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Anvils/Vises



   
 

Layout and Measuring Tool and their Makers


 
 

Stair-building and The Steel Square by F. T. Hodgson & M. Williams

   

Introduction

On entering a building, almost the first thing that meets the eye is the staircase and unconsciously it is made to serve as an indicator of the quality of the architecture.

If the design is poor or the construction faulty, this flaw immediately gives the visitor a bad impression of the whole building. Furthermore, stairbuilding is a rather difficult subject and the principles involved are very little understood, which is evidenced by the fact that the layouts as furnished by architects in their plans are often improperly done.

Probably more mistakes occur in connection with the stairway of a building than with any other construction feature. It is with the idea, therefore, of giving a complete though simple presentation of the construction methods as applied to standard design of staircases, that this book has been prepared.

The article discusses straight and winding stairs, stairs with well hole, layouts for curved turns, the proper proportions of rise and width of tread, the design of hand railings and many other problems, the solution of which will be found very useful.

Coupled with this article is a most instructive section on the Steel Square, containing many applications of this useful instrument to roof and other types of construction.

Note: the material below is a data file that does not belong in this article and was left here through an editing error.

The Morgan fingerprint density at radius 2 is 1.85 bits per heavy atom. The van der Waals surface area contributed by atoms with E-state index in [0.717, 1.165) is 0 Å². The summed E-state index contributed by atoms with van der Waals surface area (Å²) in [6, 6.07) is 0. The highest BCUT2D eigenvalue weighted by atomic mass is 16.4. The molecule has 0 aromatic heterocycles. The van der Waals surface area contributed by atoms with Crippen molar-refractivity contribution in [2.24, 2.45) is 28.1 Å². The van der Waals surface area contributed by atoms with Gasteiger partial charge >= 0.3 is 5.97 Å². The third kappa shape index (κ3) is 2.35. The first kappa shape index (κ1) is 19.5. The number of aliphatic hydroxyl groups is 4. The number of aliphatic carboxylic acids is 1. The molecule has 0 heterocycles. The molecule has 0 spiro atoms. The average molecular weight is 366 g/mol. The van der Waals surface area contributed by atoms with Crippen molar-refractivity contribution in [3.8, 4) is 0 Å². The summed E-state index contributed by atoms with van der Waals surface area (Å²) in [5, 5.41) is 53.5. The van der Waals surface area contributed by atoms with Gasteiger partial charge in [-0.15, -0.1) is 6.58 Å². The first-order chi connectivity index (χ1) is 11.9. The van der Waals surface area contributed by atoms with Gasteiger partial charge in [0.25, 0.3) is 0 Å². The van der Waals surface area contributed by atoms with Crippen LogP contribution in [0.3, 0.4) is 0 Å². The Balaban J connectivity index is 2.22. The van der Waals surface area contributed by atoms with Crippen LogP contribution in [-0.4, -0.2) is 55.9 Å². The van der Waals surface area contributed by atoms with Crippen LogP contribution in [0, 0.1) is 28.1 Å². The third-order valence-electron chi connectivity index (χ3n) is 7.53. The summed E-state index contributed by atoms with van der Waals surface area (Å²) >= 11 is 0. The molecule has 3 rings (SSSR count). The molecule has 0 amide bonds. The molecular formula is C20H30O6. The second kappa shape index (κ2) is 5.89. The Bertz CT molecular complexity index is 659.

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 The Standard Steel Square has a blade 24 inches long and 2 inches wide, and a tongue from 14 to 18 inches long and 1 inches wide. The blade is at right angles to the tongue.

The face of the square is shown in Fig. 1. It is always stamped with the manufacturer's name and number. The reverse is the back. The longer arm is the blade; the shorter arm, the tongue. In the center of the tongue, on the face side, will be found two parallel lines divided into spaces; this is the octagon scale.

The spaces will be found numbered 10, 20, 30, 40, 50, 60, and 70> when the tongue is 18 inches long. To draw an octagon of 8 inches square, draw an 8 inch square and then draw a perpendicular and a horizontal line through its center.

To find the length of the octagon side, place one point of a compass on any of the main divisions of the scale, and the other point of the compass on the eighth subdivision; then step this length off on each side of the center lines on the side of the square, which will give the points from which to draw the octagon lines. The diameter of the octagon must equal in inches the number of spaces taken from the square.

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